We have taught a number of courses over the years from Foundations in Ethics and Law, Autonomy and Mental Health to Policy Issues in the Life Sciences, and Ethical Dilemmas of Genetic Intervention. In this section of the website, we want to put links to information, books, and papers that may be valuable to students studying bioethics. On this page, we will post a variety of materials from recommended reading lists to tips on how to write essays and papers. This section will be updated on a regular basis. We hope students will find this information helpful. Kerry Gutridge and A.M. Calladine…
What is Ethics?
Ethics is a branch of philosophy. It is concerned with the question of how should we live. Although the term is often used to encompass morality which is concerned with the question of how should we treat others. Both of these questions are normative. That is to say they are concerned with ‘should’ or ‘ought’ questions rather than ‘is’ questions – i.e. the questions that science tries to answer pertaining to empirical facts about the world. This distinction is crucial. It is important to remember that just because society, culture or people believe something to be right doesn’t mean that they should. There is a fundamental difference between social norms and normative norms. Don’t confuse them!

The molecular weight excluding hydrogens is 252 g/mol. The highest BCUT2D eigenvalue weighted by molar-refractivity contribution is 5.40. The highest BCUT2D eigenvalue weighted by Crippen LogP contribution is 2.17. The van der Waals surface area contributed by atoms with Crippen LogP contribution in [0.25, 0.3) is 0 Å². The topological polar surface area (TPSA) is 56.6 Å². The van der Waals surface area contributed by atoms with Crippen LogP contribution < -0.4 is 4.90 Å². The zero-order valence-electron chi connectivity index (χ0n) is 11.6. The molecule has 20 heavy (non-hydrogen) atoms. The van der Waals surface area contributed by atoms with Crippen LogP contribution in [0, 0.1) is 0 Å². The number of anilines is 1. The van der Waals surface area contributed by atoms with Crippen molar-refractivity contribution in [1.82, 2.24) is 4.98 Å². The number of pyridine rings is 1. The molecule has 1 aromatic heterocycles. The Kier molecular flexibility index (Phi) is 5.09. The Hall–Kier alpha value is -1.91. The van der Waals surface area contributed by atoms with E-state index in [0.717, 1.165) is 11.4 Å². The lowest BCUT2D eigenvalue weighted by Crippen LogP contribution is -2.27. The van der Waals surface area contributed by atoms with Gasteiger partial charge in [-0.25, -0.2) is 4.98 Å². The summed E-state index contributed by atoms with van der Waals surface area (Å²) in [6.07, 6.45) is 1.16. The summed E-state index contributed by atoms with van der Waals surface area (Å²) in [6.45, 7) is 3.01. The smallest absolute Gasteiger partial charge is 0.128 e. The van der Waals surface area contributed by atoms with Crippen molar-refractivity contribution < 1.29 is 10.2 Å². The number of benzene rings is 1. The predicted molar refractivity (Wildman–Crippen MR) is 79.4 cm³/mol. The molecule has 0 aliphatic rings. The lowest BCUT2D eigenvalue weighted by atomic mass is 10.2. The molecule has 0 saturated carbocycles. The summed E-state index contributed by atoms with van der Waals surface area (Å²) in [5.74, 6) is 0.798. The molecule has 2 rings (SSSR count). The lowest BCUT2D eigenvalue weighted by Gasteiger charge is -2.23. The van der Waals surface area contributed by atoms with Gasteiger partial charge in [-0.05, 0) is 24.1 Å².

If you want to read more about ethics we recommend reading:
Chapter 2: The Scope and Limit of Moral Argument in Jonathan Glover’s Causing Death and Saving Lives. Click here.
Chapter 1: About Ethics in Peter Singer’s Practical Ethics. Click here.
For more on the distinction between ethics and morality, and also an interpretation which we’ll talk about later, see:
- Ronald Dworkin’s Justice for Hedgehogs. Click here.
How should we do ethics?